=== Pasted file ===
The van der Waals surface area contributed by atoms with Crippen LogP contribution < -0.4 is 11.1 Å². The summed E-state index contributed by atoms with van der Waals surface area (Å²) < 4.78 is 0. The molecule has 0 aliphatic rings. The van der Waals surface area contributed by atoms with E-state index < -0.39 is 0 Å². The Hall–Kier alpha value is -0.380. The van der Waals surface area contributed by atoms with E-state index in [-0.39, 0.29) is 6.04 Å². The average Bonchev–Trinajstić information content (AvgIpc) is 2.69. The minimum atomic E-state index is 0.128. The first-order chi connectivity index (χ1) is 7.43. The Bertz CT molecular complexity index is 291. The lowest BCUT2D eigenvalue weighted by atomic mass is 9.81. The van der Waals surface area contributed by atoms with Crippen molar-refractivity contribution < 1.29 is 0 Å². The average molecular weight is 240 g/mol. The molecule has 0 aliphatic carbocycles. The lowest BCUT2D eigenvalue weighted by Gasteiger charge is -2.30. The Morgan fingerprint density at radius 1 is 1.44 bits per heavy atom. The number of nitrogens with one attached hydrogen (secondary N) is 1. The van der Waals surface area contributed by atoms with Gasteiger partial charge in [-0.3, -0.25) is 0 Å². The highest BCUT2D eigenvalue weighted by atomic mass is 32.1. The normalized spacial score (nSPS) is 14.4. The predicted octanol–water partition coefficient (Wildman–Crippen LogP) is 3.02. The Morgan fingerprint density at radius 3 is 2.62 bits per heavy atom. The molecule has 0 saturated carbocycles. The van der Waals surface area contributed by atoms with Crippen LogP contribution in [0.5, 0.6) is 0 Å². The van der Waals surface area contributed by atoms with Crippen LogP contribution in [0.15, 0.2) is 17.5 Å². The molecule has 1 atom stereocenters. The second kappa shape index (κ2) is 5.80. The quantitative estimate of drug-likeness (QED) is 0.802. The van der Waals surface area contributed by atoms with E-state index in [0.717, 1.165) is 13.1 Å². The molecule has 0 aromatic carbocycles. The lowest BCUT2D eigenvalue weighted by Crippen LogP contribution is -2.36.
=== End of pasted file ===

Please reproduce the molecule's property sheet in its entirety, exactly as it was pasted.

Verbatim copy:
The van der Waals surface area contributed by atoms with Crippen LogP contribution < -0.4 is 11.1 Å². The summed E-state index contributed by atoms with van der Waals surface area (Å²) < 4.78 is 0. The molecule has 0 aliphatic rings. The van der Waals surface area contributed by atoms with E-state index < -0.39 is 0 Å². The Hall–Kier alpha value is -0.380. The van der Waals surface area contributed by atoms with E-state index in [-0.39, 0.29) is 6.04 Å². The average Bonchev–Trinajstić information content (AvgIpc) is 2.69. The minimum atomic E-state index is 0.128. The first-order chi connectivity index (χ1) is 7.43. The Bertz CT molecular complexity index is 291. The lowest BCUT2D eigenvalue weighted by atomic mass is 9.81. The van der Waals surface area contributed by atoms with Crippen molar-refractivity contribution < 1.29 is 0 Å². The average molecular weight is 240 g/mol. The molecule has 0 aliphatic carbocycles. The lowest BCUT2D eigenvalue weighted by Gasteiger charge is -2.30. The Morgan fingerprint density at radius 1 is 1.44 bits per heavy atom. The number of nitrogens with one attached hydrogen (secondary N) is 1. The van der Waals surface area contributed by atoms with Gasteiger partial charge in [-0.3, -0.25) is 0 Å². The highest BCUT2D eigenvalue weighted by atomic mass is 32.1. The normalized spacial score (nSPS) is 14.4. The predicted octanol–water partition coefficient (Wildman–Crippen LogP) is 3.02. The Morgan fingerprint density at radius 3 is 2.62 bits per heavy atom. The molecule has 0 saturated carbocycles. The van der Waals surface area contributed by atoms with Crippen LogP contribution in [0.5, 0.6) is 0 Å². The van der Waals surface area contributed by atoms with Crippen LogP contribution in [0.15, 0.2) is 17.5 Å². The molecule has 1 atom stereocenters. The second kappa shape index (κ2) is 5.80. The quantitative estimate of drug-likeness (QED) is 0.802. The van der Waals surface area contributed by atoms with E-state index in [0.717, 1.165) is 13.1 Å². The molecule has 0 aromatic carbocycles. The lowest BCUT2D eigenvalue weighted by Crippen LogP contribution is -2.36.